Labour announces freeze to State Pension Age in manifesto

Labour has announced plans to freeze any increases to the State Pension Age beyond 66, should it get into power after the General Election.

Unveiling its manifesto at a launch in Birmingham, party leader, Jeremy Corbyn, called the new policies ‘a radical manifesto’ and said he was ‘very proud of that because we have to change our ways in this country.’

Labour has been highly critical of government plans to increase the State Pension Age, with improvements in the UK’s average life expectancy generally slowing since 2010.

AJ Bell senior analyst, Tom Selby, commented: “Make no bones about it – this is a gargantuan promise from Labour with enormous ramifications for those affected, society as a whole and long-term Government spending.

“It is therefore incredible that the impact this will have on taxpayers doesn’t appear in the policy costings. This may simply be because planned increases in the state pension age run beyond the next Parliament, but such a short-term approach to something as vital to the long-term future of the UK as state pension reform is hardly encouraging.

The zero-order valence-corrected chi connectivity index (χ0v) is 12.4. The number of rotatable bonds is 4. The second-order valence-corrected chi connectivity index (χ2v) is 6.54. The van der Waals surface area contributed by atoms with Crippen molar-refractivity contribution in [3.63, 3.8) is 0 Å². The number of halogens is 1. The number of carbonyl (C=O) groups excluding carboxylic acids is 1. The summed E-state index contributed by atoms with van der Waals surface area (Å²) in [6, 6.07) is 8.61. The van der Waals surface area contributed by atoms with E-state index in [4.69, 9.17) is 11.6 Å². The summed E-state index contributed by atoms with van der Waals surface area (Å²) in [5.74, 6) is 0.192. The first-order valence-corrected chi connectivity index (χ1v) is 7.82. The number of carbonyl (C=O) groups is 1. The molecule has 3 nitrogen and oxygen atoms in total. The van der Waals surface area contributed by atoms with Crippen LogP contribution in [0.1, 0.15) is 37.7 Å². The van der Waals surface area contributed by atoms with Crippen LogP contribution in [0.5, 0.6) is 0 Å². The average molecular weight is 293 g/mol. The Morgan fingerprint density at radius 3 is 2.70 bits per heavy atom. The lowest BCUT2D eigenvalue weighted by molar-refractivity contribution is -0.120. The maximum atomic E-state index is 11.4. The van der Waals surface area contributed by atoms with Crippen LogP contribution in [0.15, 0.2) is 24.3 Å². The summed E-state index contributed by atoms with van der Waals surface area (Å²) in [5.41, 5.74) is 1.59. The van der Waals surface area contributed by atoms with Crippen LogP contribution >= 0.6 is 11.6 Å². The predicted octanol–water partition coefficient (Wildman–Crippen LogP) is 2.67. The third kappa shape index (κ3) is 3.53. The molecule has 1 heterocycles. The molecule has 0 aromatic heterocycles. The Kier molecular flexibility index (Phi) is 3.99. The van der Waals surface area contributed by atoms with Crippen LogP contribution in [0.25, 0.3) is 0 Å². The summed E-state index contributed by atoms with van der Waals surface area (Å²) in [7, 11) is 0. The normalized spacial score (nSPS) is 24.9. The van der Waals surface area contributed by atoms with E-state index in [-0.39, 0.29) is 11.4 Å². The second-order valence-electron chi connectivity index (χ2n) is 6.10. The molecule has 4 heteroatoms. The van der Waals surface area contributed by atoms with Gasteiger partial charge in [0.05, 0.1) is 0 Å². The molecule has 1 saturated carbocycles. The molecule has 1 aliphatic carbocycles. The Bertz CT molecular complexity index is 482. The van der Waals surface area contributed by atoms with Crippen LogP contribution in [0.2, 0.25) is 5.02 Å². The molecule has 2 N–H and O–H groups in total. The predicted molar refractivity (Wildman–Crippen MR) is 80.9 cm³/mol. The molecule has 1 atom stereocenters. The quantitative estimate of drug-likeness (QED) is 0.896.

“The increase in the state pension age to 66 currently underway is the first increase since the Second World War, during a period when life expectancy across the UK has risen at unprecedented levels. If state pension increases are to be permanently shelved, Labour needs to explain who will pay the extra cost in the long-term.”

The manifesto also makes a pledge to restore Pension Credit for mixed-age couples, after changes introduced by the DWP to Pension Credit rules earlier this year meant pensioners can no longer apply for Pension Credit if their partner is of working age.

“Instead they have to apply for Universal Credit until their partner reaches state pension age,” Selby added.

“This is important because a couple can usually receive £255.25 a week on Pension Credit, versus £114.81 on Universal Credit.

“The Government’s decision to shift its approach here was unsurprisingly hugely unpopular and Labour’s planned reversal would be hugely welcome to those who are set to miss out.”

Elsewhere, the Labour manifesto is heavily focused on changing the tax system, with already well documented plans to cut the threshold for the 45% income tax rate from £150,000 down to £80,000 – a move the party has said could create £5.4bn.

Commenting on Labour’s tax pledges, AJ Bell personal finance analyst, Laura Suter, added: “The party will also bring the tax on gains from investments in line with income tax, echoing similar pledges by the Green Party. The pledge to bring capital gains and dividends into the income tax regime will raise £14bn for the Government.

“The move to crack down on dividends will hit business owners who pay themselves through dividends rather than income, but also investors, with the capital gains tax allowance being slashed from £12,000 to £1,000 – which will cost up to £4,400 a year for those earning £50,000 or more.”

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